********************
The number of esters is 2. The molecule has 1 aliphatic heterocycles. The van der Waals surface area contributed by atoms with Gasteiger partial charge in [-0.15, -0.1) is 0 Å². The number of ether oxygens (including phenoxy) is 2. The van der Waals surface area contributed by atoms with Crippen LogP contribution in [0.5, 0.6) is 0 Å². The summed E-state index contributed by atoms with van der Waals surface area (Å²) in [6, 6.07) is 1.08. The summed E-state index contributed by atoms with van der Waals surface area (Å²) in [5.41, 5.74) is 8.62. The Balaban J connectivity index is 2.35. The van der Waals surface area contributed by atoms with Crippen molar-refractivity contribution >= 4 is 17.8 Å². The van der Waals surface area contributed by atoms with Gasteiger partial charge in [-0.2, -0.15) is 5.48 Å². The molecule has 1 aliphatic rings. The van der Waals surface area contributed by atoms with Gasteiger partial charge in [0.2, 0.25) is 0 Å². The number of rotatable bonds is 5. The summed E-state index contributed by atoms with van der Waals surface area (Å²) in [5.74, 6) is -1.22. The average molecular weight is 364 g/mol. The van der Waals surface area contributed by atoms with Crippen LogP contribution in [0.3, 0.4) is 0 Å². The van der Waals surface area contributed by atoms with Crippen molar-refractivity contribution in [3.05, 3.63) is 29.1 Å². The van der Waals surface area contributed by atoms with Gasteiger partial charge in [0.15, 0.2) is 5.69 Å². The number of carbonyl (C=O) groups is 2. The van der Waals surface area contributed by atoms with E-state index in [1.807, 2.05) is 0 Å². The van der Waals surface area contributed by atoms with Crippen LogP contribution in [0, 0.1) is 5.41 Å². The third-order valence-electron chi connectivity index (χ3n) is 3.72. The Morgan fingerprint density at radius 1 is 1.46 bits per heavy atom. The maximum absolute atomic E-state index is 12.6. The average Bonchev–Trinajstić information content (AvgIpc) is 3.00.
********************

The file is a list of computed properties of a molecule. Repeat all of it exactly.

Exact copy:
The number of esters is 2. The molecule has 1 aliphatic heterocycles. The van der Waals surface area contributed by atoms with Gasteiger partial charge in [-0.15, -0.1) is 0 Å². The number of ether oxygens (including phenoxy) is 2. The van der Waals surface area contributed by atoms with Crippen LogP contribution in [0.5, 0.6) is 0 Å². The summed E-state index contributed by atoms with van der Waals surface area (Å²) in [6, 6.07) is 1.08. The summed E-state index contributed by atoms with van der Waals surface area (Å²) in [5.41, 5.74) is 8.62. The Balaban J connectivity index is 2.35. The van der Waals surface area contributed by atoms with Crippen molar-refractivity contribution >= 4 is 17.8 Å². The van der Waals surface area contributed by atoms with Gasteiger partial charge in [-0.2, -0.15) is 5.48 Å². The molecule has 1 aliphatic rings. The van der Waals surface area contributed by atoms with Gasteiger partial charge in [0.2, 0.25) is 0 Å². The number of rotatable bonds is 5. The summed E-state index contributed by atoms with van der Waals surface area (Å²) in [5.74, 6) is -1.22. The average molecular weight is 364 g/mol. The van der Waals surface area contributed by atoms with Crippen LogP contribution in [0.3, 0.4) is 0 Å². The van der Waals surface area contributed by atoms with Crippen molar-refractivity contribution in [3.05, 3.63) is 29.1 Å². The van der Waals surface area contributed by atoms with Gasteiger partial charge in [0.15, 0.2) is 5.69 Å². The number of carbonyl (C=O) groups is 2. The van der Waals surface area contributed by atoms with E-state index in [1.807, 2.05) is 0 Å². The van der Waals surface area contributed by atoms with Crippen LogP contribution in [0, 0.1) is 5.41 Å². The third-order valence-electron chi connectivity index (χ3n) is 3.72. The Morgan fingerprint density at radius 1 is 1.46 bits per heavy atom. The maximum absolute atomic E-state index is 12.6. The average Bonchev–Trinajstić information content (AvgIpc) is 3.00.